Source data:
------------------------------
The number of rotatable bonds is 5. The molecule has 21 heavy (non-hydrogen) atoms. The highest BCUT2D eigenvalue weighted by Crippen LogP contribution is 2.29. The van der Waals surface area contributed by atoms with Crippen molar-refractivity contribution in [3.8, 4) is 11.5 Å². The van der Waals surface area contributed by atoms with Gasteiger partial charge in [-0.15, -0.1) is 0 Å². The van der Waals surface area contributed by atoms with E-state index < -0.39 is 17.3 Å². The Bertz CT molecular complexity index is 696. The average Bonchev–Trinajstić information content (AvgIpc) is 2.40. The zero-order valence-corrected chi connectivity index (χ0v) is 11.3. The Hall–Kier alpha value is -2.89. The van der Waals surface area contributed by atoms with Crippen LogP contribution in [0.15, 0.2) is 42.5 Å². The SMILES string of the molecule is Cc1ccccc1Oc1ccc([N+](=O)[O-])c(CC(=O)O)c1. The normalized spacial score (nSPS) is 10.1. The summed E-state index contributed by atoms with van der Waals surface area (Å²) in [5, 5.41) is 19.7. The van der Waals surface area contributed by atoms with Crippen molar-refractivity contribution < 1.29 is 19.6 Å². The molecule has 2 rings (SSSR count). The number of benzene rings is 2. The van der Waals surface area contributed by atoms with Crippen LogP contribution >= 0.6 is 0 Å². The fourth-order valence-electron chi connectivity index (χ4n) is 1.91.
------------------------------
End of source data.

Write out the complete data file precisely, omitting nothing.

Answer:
The number of rotatable bonds is 5. The molecule has 21 heavy (non-hydrogen) atoms. The highest BCUT2D eigenvalue weighted by Crippen LogP contribution is 2.29. The van der Waals surface area contributed by atoms with Crippen molar-refractivity contribution in [3.8, 4) is 11.5 Å². The van der Waals surface area contributed by atoms with Gasteiger partial charge in [-0.15, -0.1) is 0 Å². The van der Waals surface area contributed by atoms with E-state index < -0.39 is 17.3 Å². The Bertz CT molecular complexity index is 696. The average Bonchev–Trinajstić information content (AvgIpc) is 2.40. The zero-order valence-corrected chi connectivity index (χ0v) is 11.3. The Hall–Kier alpha value is -2.89. The van der Waals surface area contributed by atoms with Crippen LogP contribution in [0.15, 0.2) is 42.5 Å². The SMILES string of the molecule is Cc1ccccc1Oc1ccc([N+](=O)[O-])c(CC(=O)O)c1. The normalized spacial score (nSPS) is 10.1. The summed E-state index contributed by atoms with van der Waals surface area (Å²) in [5, 5.41) is 19.7. The van der Waals surface area contributed by atoms with Crippen molar-refractivity contribution < 1.29 is 19.6 Å². The molecule has 2 rings (SSSR count). The number of benzene rings is 2. The van der Waals surface area contributed by atoms with Crippen LogP contribution >= 0.6 is 0 Å². The fourth-order valence-electron chi connectivity index (χ4n) is 1.91.